Thanks for the insight! I would kill for that red curry …

  2. Truly amazing Robert!

    Firstly, thank you so much for coming up with these series, and clarifying my doubts. I remain grateful for the mention on the post as well 🙂

    I was beginning to wonder about your family, as it is very rare that those who are so much into work- balance out their family lives along with their work. But seeing your beautiful family- wife and your lovely daughter- things sure fall into place. Yes, you are right there- that had your wife not been supportive and with you in your journey- things would not have turned out the way they are. And I do see how you balance out things so well, including working after your days enjoyment while travelling out- that sure is some stamina! Another learning experience for me!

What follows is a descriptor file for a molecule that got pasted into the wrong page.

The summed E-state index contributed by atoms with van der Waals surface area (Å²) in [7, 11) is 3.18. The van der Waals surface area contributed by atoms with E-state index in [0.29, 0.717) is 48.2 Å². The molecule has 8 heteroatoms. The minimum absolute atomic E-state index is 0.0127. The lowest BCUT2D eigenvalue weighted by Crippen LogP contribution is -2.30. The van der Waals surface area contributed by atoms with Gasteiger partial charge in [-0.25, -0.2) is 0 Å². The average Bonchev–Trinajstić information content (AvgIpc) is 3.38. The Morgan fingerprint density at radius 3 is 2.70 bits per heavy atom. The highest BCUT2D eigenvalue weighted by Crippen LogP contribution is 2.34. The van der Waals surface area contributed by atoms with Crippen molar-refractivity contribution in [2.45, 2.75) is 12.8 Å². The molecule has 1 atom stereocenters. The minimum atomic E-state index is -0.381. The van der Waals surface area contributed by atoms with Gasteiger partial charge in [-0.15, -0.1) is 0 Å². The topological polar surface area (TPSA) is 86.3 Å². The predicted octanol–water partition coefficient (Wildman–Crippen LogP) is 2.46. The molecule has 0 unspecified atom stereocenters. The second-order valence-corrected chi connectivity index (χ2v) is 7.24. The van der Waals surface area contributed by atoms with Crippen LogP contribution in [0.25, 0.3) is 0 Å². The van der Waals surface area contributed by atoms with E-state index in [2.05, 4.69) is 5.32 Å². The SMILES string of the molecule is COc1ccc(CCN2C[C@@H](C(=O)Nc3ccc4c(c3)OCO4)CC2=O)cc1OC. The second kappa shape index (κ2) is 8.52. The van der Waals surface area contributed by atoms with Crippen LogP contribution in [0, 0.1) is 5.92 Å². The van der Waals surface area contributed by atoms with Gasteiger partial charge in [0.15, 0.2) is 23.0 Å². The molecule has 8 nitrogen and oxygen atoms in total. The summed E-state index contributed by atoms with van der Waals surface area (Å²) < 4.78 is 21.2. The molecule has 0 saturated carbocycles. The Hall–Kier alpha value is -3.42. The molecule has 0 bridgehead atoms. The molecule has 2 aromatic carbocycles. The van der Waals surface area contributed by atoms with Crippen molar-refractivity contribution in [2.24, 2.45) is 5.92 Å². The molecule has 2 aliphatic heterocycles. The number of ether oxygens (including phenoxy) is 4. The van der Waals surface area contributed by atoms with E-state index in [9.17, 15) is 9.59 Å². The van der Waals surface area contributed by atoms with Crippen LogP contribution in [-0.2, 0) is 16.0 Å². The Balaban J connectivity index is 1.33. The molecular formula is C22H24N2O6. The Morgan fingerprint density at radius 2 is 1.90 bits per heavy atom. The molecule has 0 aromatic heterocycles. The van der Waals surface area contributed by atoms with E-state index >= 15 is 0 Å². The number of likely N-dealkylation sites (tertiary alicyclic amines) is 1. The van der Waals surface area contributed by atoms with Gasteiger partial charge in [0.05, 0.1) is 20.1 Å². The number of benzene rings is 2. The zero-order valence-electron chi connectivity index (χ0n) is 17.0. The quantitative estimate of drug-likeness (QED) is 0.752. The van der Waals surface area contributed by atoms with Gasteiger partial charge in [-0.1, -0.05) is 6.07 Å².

Being a stay at home mom to two daughters and a loving husband, I have my hands full as well. I too work all the time, but a women’s work and her priority will always be her family first, and then work. However, I need to learn a lot about time management- especially how to cut off distractions like the social networks etc- that do take a lot of your time, or make a time schedule so that you end the work that requires your foremost attention, then switch to these things. I think I am learning to do that now and your productivity help a lot!

    And you cook too- wow! I like the way you combine cooking preparations with writing- which is so true. If you have all things in place, you are able to create things faster and better.

    I enjoyed reading this part and looking forward to the next one now :)Thanks once again for these wonderful tips. They do motivate and inspire me a great deal!